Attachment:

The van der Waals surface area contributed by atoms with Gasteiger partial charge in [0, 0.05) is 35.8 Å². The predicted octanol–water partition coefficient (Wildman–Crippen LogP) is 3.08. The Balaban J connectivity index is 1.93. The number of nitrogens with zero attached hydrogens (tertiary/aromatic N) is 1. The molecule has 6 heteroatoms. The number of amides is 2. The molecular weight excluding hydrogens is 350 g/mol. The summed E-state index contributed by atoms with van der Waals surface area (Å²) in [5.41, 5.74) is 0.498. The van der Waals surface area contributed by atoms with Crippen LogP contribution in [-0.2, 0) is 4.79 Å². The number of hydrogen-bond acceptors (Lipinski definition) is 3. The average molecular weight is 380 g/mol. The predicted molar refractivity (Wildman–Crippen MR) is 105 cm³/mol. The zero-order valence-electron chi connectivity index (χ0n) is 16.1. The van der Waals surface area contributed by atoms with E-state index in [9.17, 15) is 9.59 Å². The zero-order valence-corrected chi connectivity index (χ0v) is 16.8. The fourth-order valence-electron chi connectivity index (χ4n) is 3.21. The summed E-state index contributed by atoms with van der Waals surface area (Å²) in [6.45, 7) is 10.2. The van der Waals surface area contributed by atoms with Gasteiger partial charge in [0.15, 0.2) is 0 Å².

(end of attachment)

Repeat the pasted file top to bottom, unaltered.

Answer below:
The van der Waals surface area contributed by atoms with Gasteiger partial charge in [0, 0.05) is 35.8 Å². The predicted octanol–water partition coefficient (Wildman–Crippen LogP) is 3.08. The Balaban J connectivity index is 1.93. The number of nitrogens with zero attached hydrogens (tertiary/aromatic N) is 1. The molecule has 6 heteroatoms. The number of amides is 2. The molecular weight excluding hydrogens is 350 g/mol. The summed E-state index contributed by atoms with van der Waals surface area (Å²) in [5.41, 5.74) is 0.498. The van der Waals surface area contributed by atoms with Crippen LogP contribution in [-0.2, 0) is 4.79 Å². The number of hydrogen-bond acceptors (Lipinski definition) is 3. The average molecular weight is 380 g/mol. The predicted molar refractivity (Wildman–Crippen MR) is 105 cm³/mol. The zero-order valence-electron chi connectivity index (χ0n) is 16.1. The van der Waals surface area contributed by atoms with E-state index in [9.17, 15) is 9.59 Å². The zero-order valence-corrected chi connectivity index (χ0v) is 16.8. The fourth-order valence-electron chi connectivity index (χ4n) is 3.21. The summed E-state index contributed by atoms with van der Waals surface area (Å²) in [6.45, 7) is 10.2. The van der Waals surface area contributed by atoms with Gasteiger partial charge in [0.15, 0.2) is 0 Å².